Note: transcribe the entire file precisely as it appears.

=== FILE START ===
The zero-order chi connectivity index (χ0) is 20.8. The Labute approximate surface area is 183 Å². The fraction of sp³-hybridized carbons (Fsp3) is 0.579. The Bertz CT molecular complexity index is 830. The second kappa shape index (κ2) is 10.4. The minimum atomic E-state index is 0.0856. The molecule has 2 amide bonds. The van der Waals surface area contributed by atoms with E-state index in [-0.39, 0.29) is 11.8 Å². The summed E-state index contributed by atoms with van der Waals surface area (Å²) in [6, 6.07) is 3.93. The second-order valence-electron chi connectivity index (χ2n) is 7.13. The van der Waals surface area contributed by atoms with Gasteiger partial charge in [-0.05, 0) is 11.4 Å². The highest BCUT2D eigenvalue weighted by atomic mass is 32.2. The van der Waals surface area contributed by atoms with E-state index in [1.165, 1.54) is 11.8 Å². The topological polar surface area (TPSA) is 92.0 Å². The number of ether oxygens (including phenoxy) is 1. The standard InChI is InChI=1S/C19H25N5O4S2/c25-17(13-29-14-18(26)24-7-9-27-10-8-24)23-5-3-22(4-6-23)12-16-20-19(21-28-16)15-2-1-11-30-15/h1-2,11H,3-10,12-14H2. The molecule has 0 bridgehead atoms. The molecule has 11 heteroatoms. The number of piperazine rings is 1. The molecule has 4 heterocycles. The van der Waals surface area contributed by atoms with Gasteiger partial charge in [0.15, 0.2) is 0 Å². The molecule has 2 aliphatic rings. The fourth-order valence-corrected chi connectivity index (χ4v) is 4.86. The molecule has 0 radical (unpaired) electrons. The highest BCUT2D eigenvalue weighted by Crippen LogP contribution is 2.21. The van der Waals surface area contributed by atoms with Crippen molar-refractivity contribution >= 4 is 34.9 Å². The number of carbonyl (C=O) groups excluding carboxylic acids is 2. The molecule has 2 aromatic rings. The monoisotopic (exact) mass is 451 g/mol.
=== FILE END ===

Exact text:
The zero-order chi connectivity index (χ0) is 20.8. The Labute approximate surface area is 183 Å². The fraction of sp³-hybridized carbons (Fsp3) is 0.579. The Bertz CT molecular complexity index is 830. The second kappa shape index (κ2) is 10.4. The minimum atomic E-state index is 0.0856. The molecule has 2 amide bonds. The van der Waals surface area contributed by atoms with E-state index in [-0.39, 0.29) is 11.8 Å². The summed E-state index contributed by atoms with van der Waals surface area (Å²) in [6, 6.07) is 3.93. The second-order valence-electron chi connectivity index (χ2n) is 7.13. The van der Waals surface area contributed by atoms with Gasteiger partial charge in [-0.05, 0) is 11.4 Å². The highest BCUT2D eigenvalue weighted by atomic mass is 32.2. The van der Waals surface area contributed by atoms with E-state index in [1.165, 1.54) is 11.8 Å². The topological polar surface area (TPSA) is 92.0 Å². The number of ether oxygens (including phenoxy) is 1. The standard InChI is InChI=1S/C19H25N5O4S2/c25-17(13-29-14-18(26)24-7-9-27-10-8-24)23-5-3-22(4-6-23)12-16-20-19(21-28-16)15-2-1-11-30-15/h1-2,11H,3-10,12-14H2. The molecule has 0 bridgehead atoms. The molecule has 11 heteroatoms. The number of piperazine rings is 1. The molecule has 4 heterocycles. The van der Waals surface area contributed by atoms with Gasteiger partial charge in [0.15, 0.2) is 0 Å². The molecule has 2 aliphatic rings. The fourth-order valence-corrected chi connectivity index (χ4v) is 4.86. The molecule has 0 radical (unpaired) electrons. The highest BCUT2D eigenvalue weighted by Crippen LogP contribution is 2.21. The van der Waals surface area contributed by atoms with Crippen molar-refractivity contribution >= 4 is 34.9 Å². The number of carbonyl (C=O) groups excluding carboxylic acids is 2. The molecule has 2 aromatic rings. The monoisotopic (exact) mass is 451 g/mol.